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posted by martyb on Friday June 05 2020, @08:40AM   Printer-friendly
from the help-less,-please dept.

Linus Torvalds rejects 'beyond stupid' AWS-made Linux patch for Intel CPU Snoop attack

Linux kernel head Linus Torvalds has trashed a patch from Amazon Web Services (AWS) engineers that was aimed at mitigating the Snoop attack on Intel CPUs discovered by an AWS engineer earlier this year. [...] AWS engineer Pawel Wieczorkiewicz discovered a way to leak data from an Intel CPU's memory via its L1D cache, which sits in CPU cores, through 'bus snooping' – the cache updating operation that happens when data is modified in L1D.

In the wake of the disclosure, AWS engineer Balbir Singh proposed a patch for the Linux kernel for applications to be able to opt in to flush the L1D cache when a task is switched out. [...] The feature would allow applications on an opt-in basis to call prctl(2) to flush the L1D cache for a task once it leaves the CPU, assuming the hardware supports it.

But, as spotted by Phoronix, Torvalds believes the patch will allow applications that opt in to the patch to degrade CPU performance for other applications.

"Because it looks to me like this basically exports cache flushing instructions to user space, and gives processes a way to just say 'slow down anybody else I schedule with too'," wrote Torvalds yesterday. "In other words, from what I can tell, this takes the crazy 'Intel ships buggy CPU's and it causes problems for virtualization' code (which I didn't much care about), and turns it into 'anybody can opt in to this disease, and now it affects even people and CPU's that don't need it and configurations where it's completely pointless'."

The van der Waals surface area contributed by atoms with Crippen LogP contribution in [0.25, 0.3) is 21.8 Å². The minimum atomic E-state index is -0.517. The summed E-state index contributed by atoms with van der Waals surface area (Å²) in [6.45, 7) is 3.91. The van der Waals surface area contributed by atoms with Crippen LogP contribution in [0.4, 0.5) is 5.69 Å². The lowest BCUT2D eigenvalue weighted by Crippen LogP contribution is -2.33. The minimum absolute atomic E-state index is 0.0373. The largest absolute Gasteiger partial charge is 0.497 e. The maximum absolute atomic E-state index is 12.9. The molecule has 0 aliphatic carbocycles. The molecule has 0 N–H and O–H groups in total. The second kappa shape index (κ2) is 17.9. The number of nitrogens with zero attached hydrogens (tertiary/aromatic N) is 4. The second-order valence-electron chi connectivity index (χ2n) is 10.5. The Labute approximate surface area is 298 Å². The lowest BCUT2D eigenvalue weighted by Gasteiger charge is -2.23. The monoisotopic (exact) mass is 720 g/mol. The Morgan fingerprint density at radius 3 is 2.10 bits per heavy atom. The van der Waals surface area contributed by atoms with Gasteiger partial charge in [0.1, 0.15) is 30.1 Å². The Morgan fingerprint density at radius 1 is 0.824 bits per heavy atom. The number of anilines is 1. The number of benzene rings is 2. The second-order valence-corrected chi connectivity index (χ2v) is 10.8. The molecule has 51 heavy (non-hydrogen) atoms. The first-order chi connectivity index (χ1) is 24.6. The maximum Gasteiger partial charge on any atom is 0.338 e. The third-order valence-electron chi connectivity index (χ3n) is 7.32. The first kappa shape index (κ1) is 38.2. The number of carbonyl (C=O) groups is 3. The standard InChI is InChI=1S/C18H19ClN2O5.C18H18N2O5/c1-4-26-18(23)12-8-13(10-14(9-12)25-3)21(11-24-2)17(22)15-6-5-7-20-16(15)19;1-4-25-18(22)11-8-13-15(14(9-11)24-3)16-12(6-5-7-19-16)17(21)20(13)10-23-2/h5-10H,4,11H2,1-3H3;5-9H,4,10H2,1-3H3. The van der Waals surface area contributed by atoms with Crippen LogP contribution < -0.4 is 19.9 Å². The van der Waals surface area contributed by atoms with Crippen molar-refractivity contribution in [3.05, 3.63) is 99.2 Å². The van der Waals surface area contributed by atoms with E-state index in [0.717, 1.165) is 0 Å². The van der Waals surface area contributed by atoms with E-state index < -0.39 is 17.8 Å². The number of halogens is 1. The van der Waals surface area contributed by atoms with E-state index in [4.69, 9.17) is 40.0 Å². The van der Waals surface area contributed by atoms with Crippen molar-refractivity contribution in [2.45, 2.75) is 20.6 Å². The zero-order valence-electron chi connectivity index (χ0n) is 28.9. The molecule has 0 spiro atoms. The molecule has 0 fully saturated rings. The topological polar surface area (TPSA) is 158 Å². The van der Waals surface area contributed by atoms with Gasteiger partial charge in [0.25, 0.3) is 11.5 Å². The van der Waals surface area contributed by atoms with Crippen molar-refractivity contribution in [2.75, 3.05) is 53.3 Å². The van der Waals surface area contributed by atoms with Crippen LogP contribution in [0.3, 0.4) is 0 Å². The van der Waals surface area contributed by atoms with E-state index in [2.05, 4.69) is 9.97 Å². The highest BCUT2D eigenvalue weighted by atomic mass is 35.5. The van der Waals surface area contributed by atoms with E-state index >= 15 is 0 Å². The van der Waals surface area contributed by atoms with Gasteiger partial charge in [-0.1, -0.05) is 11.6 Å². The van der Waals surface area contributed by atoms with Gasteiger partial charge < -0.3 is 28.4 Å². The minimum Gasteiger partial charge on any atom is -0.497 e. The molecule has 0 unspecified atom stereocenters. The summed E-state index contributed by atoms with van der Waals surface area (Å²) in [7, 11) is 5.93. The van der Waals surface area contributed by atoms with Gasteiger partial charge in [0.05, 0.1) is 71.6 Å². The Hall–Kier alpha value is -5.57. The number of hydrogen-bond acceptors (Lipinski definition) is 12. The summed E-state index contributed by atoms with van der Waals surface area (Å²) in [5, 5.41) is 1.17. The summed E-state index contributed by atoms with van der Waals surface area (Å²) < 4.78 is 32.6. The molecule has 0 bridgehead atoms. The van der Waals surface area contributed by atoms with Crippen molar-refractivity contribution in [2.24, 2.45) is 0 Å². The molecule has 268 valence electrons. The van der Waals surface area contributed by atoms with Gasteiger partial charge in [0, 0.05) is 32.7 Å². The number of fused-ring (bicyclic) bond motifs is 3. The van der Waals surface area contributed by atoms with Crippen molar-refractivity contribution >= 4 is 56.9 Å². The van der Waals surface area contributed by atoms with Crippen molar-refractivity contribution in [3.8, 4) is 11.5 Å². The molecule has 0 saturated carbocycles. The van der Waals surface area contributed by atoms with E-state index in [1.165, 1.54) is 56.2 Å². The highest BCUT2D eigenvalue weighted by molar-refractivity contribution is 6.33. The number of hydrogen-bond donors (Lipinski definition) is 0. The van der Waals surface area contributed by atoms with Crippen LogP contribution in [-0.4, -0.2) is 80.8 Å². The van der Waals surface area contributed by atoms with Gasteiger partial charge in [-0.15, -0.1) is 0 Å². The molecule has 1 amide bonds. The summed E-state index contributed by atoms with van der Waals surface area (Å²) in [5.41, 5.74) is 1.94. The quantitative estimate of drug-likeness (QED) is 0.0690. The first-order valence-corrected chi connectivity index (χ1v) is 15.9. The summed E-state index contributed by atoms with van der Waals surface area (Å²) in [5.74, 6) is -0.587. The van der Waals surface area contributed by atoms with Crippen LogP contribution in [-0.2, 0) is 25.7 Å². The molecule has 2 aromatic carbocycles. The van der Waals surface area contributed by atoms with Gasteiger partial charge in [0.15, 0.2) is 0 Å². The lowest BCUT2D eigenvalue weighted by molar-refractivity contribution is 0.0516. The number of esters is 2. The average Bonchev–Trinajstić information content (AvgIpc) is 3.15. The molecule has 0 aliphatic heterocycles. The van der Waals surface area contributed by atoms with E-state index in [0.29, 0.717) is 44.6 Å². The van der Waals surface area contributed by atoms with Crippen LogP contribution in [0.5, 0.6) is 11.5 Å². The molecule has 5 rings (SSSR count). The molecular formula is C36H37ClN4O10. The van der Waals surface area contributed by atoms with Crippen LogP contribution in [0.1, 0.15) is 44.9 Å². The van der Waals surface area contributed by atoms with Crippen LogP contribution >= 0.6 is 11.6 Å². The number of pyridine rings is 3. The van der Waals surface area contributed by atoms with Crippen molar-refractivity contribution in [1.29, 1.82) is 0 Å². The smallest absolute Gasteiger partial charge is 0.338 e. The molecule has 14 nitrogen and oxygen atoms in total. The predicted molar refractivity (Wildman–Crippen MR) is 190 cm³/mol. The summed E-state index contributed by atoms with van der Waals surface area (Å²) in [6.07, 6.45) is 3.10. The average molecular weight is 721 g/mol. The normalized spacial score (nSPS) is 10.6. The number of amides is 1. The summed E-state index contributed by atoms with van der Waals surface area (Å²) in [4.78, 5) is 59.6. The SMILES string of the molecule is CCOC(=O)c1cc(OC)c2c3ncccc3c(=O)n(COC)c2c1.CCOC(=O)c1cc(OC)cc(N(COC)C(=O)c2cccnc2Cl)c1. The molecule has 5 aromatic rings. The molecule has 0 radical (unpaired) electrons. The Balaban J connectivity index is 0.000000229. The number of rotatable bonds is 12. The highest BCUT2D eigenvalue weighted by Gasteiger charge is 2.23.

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  • (Score: 5, Insightful) by Grishnakh on Friday June 05 2020, @05:12PM (1 child)

    by Grishnakh (2831) on Friday June 05 2020, @05:12PM (#1003839)

    Amazon is a huge company, and this patch isn't some kind of nefarious action. What it does show is myopia: the patch is something that's good for their very limited use-case with cloud servers, but which would be terrible or dangerous in many other scenarios (like desktop, mobile, etc.). Luckily, that's why we have someone like Linus at the helm looking at the big picture before just blindly accepting patches from anyone. Corporate contributors like Amazon aren't thinking "how will my patch for server farms affect embedded systems?", they just see a problem and come up with a fix, and then try to push the fix into the upstream so they don't have to maintain a fork forever.

    For Amazon's particular situation, the patch might make a lot of sense, and be the most straightforward to solution to the problem. But that doesn't mean it makes any sense for other types of systems, and the Linux kernel isn't a highly-specialized OS kernel, it's a general-purpose one so it has to make compromises so that it can work well on all types of systems.

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  • (Score: 2) by Bot on Friday June 05 2020, @07:19PM

    by Bot (3902) on Friday June 05 2020, @07:19PM (#1003904) Journal

    -the patch
    -it's myopic
    -and retarded and source of headache for everybody
    -did the same shitty trick work for systemd?
    -uh... I see, I will ship it now
    -fingers crossed
    And they didn't live happily ever after because Torvalds

    Account abandoned.